XSL is based on templating.
XML data can be "re-used" at three-levels. At the most basic level you can
<xsl:for-each /> through XML.
Note: For-each in XSL is not looping through the data, it's just matching the data. Also when your "inside" a for-each your inside that "context" of the XML (which is like the concept of "scope" in programming)
An example of using and re-using a for-each
... do some stuff ...
... do some DIFFERENT stuff ...
The for-each nodes are contained within template nodes (2nd level of reuse). There are two types of template nodes: Match and Named. Match template nodes, act like the for-each node mentioned above, but are automatically called by the template engine if any nodes are matched when XSL processing starts. Match template nodes can also be explicitly applied. On the other hand Named template nodes are always explicitly applied and can be thought of as like functions.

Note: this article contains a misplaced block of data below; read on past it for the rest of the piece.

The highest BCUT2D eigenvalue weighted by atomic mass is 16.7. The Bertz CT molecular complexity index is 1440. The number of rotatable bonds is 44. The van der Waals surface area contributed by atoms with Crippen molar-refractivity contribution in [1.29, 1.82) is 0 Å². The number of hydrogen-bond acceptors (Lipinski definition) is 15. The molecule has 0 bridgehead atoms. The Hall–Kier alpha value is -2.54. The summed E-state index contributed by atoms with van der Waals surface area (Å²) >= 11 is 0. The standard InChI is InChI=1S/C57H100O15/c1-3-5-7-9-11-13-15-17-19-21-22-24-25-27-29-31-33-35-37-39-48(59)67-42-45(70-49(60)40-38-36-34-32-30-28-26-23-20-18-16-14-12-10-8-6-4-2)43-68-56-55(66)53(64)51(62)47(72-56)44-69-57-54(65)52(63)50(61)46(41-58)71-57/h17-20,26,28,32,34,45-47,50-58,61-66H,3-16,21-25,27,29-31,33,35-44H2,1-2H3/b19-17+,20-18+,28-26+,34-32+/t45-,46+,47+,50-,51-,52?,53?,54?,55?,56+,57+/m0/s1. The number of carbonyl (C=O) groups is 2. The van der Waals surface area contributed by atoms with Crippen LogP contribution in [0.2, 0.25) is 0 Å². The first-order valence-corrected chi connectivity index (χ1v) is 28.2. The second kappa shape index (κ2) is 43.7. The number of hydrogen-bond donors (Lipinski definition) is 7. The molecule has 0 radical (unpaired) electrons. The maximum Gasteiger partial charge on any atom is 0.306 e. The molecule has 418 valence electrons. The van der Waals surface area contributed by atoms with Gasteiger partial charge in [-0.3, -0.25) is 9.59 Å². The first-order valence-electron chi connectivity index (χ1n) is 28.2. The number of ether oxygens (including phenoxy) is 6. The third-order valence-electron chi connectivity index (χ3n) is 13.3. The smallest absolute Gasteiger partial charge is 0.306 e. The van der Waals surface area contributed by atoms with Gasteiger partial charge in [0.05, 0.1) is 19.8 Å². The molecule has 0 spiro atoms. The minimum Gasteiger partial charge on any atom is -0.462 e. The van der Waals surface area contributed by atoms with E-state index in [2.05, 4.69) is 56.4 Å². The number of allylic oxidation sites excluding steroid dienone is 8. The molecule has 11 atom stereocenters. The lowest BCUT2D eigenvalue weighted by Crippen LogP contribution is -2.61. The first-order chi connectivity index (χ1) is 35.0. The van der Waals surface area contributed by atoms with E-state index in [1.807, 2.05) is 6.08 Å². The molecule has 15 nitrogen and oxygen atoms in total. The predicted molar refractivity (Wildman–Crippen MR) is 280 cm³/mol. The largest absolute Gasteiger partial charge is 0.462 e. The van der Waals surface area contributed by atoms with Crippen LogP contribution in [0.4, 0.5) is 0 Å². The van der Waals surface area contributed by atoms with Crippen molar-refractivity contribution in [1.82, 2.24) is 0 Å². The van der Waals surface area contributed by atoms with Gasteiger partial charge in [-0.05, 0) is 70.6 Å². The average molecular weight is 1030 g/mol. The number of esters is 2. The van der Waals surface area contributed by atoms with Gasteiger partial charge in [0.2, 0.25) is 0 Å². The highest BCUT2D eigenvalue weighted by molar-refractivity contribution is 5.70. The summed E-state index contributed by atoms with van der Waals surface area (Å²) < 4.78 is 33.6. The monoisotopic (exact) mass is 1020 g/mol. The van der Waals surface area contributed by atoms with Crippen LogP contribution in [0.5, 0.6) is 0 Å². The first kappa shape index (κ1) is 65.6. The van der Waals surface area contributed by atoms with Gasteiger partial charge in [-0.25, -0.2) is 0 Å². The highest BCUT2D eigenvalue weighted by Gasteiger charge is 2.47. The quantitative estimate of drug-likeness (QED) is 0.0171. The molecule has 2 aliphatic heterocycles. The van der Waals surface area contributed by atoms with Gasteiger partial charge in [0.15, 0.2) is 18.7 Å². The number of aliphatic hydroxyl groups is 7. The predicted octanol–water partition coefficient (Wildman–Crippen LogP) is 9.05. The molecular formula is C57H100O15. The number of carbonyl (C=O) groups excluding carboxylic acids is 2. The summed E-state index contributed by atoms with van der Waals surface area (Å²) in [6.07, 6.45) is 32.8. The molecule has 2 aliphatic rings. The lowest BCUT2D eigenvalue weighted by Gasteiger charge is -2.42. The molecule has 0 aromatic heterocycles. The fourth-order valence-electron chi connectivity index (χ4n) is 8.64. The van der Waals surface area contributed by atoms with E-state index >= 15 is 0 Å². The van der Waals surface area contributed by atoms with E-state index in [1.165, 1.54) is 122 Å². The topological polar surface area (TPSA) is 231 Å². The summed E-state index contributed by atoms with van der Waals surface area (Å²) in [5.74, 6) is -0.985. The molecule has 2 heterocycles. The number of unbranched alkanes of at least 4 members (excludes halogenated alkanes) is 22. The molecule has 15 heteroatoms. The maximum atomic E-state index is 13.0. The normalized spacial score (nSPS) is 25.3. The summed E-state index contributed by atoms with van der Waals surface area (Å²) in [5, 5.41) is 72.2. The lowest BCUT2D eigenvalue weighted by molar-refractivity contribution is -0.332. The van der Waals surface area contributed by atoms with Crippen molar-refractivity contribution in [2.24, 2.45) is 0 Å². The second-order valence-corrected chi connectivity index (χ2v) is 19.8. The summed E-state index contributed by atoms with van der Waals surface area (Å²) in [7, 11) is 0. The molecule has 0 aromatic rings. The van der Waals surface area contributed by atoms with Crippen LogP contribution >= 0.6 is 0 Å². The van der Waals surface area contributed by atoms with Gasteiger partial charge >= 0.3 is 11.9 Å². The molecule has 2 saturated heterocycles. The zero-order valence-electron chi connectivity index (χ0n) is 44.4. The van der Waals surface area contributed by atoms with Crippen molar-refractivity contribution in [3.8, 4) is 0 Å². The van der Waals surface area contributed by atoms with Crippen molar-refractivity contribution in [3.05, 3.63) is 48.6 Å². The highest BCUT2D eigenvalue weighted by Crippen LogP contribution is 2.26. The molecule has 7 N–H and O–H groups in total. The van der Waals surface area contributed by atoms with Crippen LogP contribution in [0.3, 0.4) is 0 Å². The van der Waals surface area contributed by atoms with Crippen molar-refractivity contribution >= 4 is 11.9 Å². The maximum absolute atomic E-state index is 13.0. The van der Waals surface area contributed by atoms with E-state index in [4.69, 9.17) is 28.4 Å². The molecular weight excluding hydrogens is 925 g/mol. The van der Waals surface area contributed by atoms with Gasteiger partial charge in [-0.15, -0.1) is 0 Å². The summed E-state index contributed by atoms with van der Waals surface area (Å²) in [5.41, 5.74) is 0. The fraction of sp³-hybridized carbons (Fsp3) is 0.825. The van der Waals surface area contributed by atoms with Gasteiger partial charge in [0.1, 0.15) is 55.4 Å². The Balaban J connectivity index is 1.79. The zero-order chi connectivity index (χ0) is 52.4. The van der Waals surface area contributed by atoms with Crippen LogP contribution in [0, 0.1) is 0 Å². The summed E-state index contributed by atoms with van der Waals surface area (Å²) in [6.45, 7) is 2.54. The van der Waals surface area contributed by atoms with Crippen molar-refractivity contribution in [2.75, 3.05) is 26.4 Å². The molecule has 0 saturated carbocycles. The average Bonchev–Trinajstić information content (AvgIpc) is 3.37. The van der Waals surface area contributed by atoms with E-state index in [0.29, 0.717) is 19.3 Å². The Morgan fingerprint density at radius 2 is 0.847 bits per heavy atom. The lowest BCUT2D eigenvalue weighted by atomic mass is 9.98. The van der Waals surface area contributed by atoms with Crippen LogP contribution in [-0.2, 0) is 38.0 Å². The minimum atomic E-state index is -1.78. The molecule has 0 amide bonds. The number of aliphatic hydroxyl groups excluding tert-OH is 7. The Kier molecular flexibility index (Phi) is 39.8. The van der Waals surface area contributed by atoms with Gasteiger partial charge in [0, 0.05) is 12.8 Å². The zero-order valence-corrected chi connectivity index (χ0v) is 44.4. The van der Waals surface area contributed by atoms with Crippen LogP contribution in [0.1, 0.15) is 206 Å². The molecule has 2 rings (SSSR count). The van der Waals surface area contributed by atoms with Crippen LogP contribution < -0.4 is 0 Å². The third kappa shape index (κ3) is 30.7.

Example of a Match template which will Always be called (because a root node will always exist)
... do some stuff ...
A Match template calling another match template explicitly
<xsl:apply-templates select="xml/data/too" />
... do something ...
Note: In order for the Match template to work, the XML Node it is matching needs to exist. If it doesn't there is no match, so that template is not called.
Example of a Named template
... data with NO Context Here ...
Or calling a Named template from a Matched template
<xsl:call-template name="WriteOut" />
Note: You can mix and match where you call matched and named templates from, you just have to watch what context you are in.
All of template nodes are held in XSL Stylesheets, and you can include and import various stylesheets. For example you can hold all of the templates dealing with HTML header nodes in one template and all of the templates dealing with the HTML body nodes in another. Then you can create one stylesheet that includes both Header and Body stylesheets.
Example of an include node
<xsl:include href="header.xsl" />
In conclusion there are three ways to abstracting chunks of data, through for-eaching, through templating or through including stylesheets.